“If I’m at a position where I can give more to BHSEC, I would do everything for the school because BHSEC was that one pivot in my life that I needed.” Johnny Garces is a 2005 graduate of BHSEC Manhattan and a graduate of Middlebury College, where he majored in philosophy. After his undergraduate years, Garces entered the Peace Corps and served in Jordan.
When Garces arrived at BHSEC, he noticed great similarities and stark differences between BHSEC and his former middle school, William Cooper IS 73. The diversity at BHSEC mirrored that of his middle school, “there were kids from every walk of life and ethnicity in the huge building that was my middle school, and I got to experience that same diversity at BHSEC at a much smaller and intimate scale.” As for the differences, Garces considers the schools light-years away in terms of academics. “Before BHSEC my learning was very passive—rote memorization. You read something, you highlight the text, and then you write about it. However, at BHSEC, you really engage with the text.”
As a freshman at BHSEC, Garces recognized that BHSEC was different. “I kept hearing the year one students talk about Nietzsche, calculus … they talked about how much they had to work and how much they learned. I realized that I was in for a really interesting three years.”
After graduating from Middlebury in 2009, Garces entered the Peace Corps. “My decision to join the Peace Corps was a leap of faith. I had no idea what I was getting myself into. Prior to joining, I had interned at a large profitable company, a safe zone. I could have used that opportunity to pursue a full-time job, but I decided to take a different path, a path that really spoke to me.”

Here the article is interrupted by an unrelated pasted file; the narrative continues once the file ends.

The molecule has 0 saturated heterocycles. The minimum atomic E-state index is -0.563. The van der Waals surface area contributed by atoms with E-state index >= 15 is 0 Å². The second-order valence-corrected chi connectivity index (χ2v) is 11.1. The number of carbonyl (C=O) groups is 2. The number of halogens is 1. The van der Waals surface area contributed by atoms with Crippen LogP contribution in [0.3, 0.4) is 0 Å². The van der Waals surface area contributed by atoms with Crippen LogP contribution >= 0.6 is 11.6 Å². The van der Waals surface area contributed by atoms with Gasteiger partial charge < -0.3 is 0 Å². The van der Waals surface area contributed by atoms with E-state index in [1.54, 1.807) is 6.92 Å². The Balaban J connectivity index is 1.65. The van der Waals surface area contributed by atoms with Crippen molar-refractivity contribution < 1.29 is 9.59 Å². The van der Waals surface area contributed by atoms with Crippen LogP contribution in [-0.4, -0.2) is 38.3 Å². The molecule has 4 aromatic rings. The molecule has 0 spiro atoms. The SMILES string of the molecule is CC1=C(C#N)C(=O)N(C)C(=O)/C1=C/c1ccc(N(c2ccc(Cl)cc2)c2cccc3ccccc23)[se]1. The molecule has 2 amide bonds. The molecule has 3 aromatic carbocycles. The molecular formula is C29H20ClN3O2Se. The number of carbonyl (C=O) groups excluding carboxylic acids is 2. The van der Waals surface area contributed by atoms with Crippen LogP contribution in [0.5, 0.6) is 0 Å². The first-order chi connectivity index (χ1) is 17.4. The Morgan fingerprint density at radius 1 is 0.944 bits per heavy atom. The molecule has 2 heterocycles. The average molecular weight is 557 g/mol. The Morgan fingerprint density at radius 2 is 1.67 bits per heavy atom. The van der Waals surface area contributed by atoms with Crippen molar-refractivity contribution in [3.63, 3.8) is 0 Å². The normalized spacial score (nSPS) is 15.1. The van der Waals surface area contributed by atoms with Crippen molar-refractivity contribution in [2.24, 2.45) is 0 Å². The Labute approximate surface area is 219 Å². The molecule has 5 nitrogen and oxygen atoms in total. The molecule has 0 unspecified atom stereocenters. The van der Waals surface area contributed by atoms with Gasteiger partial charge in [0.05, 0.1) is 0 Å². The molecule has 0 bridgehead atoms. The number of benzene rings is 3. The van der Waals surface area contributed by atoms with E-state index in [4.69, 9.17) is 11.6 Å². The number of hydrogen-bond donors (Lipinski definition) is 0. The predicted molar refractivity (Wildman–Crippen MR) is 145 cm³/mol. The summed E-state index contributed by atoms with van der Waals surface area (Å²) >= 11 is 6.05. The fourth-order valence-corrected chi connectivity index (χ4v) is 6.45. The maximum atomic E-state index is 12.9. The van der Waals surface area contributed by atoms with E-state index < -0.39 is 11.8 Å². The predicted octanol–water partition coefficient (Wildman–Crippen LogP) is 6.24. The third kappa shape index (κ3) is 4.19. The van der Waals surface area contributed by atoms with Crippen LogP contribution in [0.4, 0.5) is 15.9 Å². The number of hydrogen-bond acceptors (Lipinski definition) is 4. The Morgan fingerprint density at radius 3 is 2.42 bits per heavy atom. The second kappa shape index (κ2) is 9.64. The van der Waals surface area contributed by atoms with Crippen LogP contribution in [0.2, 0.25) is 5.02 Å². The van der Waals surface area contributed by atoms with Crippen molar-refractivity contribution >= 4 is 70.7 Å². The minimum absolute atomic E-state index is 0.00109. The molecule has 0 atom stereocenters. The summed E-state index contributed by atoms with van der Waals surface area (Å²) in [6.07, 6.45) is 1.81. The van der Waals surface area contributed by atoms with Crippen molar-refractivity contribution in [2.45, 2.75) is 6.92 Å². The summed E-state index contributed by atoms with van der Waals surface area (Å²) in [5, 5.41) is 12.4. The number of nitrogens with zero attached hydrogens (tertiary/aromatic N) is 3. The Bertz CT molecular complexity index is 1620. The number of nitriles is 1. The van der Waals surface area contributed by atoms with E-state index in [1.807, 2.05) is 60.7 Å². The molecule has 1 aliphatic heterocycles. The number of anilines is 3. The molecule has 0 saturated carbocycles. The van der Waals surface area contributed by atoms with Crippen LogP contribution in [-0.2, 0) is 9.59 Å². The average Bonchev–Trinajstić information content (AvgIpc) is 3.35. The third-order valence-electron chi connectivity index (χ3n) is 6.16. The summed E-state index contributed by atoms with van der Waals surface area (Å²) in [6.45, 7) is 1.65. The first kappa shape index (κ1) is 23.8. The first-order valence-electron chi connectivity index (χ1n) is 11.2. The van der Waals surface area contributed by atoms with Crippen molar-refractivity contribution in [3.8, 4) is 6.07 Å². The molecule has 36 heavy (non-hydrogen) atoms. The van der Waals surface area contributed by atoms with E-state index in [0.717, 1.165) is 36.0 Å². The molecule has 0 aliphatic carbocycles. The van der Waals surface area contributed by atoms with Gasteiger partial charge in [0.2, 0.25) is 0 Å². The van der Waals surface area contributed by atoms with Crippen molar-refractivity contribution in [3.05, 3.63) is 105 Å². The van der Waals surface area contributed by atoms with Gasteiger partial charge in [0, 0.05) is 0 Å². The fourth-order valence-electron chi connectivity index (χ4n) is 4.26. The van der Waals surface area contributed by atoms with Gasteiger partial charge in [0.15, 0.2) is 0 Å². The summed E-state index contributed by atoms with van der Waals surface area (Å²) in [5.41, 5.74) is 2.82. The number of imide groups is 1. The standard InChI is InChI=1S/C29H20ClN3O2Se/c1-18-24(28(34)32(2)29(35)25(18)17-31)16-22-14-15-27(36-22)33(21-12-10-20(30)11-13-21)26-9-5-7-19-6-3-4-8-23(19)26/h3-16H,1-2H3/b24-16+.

Garces devoted three years to engaging Jordanian youth. “My goal was to ensure employment opportunities for the youth.” He had to find new, productive, and exciting ways to engage them. “I noticed that the students loved taking pictures and videos, so I wanted to transform their interests into something productive. I applied for funding to start a film academy.”
Garces did not let naysayers detract him from his goal. “I figured, we’ll make this work one way or another.” Having limited experience with film, Garces independently researched and studied the subject and eventually developed a unique curriculum from scratch. With funding from USAID, the program became a sustainable success that is running to this day. The program was so successful that Sundance even visited the schools.
What is Garces doing now? He’s working at a tech startup that is breaking down language barriers. With three languages other than English under his belt—Spanish, French, and Arabic—it seems like the right fit.